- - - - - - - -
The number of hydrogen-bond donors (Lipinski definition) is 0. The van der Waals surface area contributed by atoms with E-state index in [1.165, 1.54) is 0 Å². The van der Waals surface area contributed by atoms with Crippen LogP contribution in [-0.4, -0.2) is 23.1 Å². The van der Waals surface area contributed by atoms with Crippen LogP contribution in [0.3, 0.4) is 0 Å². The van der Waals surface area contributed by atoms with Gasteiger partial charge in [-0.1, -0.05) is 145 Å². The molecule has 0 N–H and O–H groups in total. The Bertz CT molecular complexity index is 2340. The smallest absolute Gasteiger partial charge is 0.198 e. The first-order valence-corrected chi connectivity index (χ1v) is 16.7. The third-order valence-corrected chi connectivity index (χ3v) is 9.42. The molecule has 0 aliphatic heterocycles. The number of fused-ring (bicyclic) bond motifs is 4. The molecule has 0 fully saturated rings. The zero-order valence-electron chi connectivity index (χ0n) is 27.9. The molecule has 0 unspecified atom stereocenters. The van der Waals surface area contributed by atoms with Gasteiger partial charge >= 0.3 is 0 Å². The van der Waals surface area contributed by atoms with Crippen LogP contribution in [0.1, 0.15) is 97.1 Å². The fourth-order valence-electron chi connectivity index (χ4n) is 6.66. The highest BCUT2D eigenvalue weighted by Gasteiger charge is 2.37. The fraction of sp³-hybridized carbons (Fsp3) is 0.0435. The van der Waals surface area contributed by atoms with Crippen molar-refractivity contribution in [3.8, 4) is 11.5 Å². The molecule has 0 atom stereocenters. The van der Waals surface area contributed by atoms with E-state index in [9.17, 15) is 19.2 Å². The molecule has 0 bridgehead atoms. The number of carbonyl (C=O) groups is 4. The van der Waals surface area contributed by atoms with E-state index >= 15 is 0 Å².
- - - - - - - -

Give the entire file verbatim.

The number of hydrogen-bond donors (Lipinski definition) is 0. The van der Waals surface area contributed by atoms with E-state index in [1.165, 1.54) is 0 Å². The van der Waals surface area contributed by atoms with Crippen LogP contribution in [-0.4, -0.2) is 23.1 Å². The van der Waals surface area contributed by atoms with Crippen LogP contribution in [0.3, 0.4) is 0 Å². The van der Waals surface area contributed by atoms with Gasteiger partial charge in [-0.1, -0.05) is 145 Å². The molecule has 0 N–H and O–H groups in total. The Bertz CT molecular complexity index is 2340. The smallest absolute Gasteiger partial charge is 0.198 e. The first-order valence-corrected chi connectivity index (χ1v) is 16.7. The third-order valence-corrected chi connectivity index (χ3v) is 9.42. The molecule has 0 aliphatic heterocycles. The number of fused-ring (bicyclic) bond motifs is 4. The molecule has 0 fully saturated rings. The zero-order valence-electron chi connectivity index (χ0n) is 27.9. The molecule has 0 unspecified atom stereocenters. The van der Waals surface area contributed by atoms with Gasteiger partial charge >= 0.3 is 0 Å². The van der Waals surface area contributed by atoms with Crippen LogP contribution in [0.1, 0.15) is 97.1 Å². The fourth-order valence-electron chi connectivity index (χ4n) is 6.66. The highest BCUT2D eigenvalue weighted by Gasteiger charge is 2.37. The fraction of sp³-hybridized carbons (Fsp3) is 0.0435. The van der Waals surface area contributed by atoms with Crippen molar-refractivity contribution in [3.8, 4) is 11.5 Å². The molecule has 0 atom stereocenters. The van der Waals surface area contributed by atoms with E-state index in [9.17, 15) is 19.2 Å². The molecule has 0 bridgehead atoms. The number of carbonyl (C=O) groups is 4. The van der Waals surface area contributed by atoms with E-state index >= 15 is 0 Å².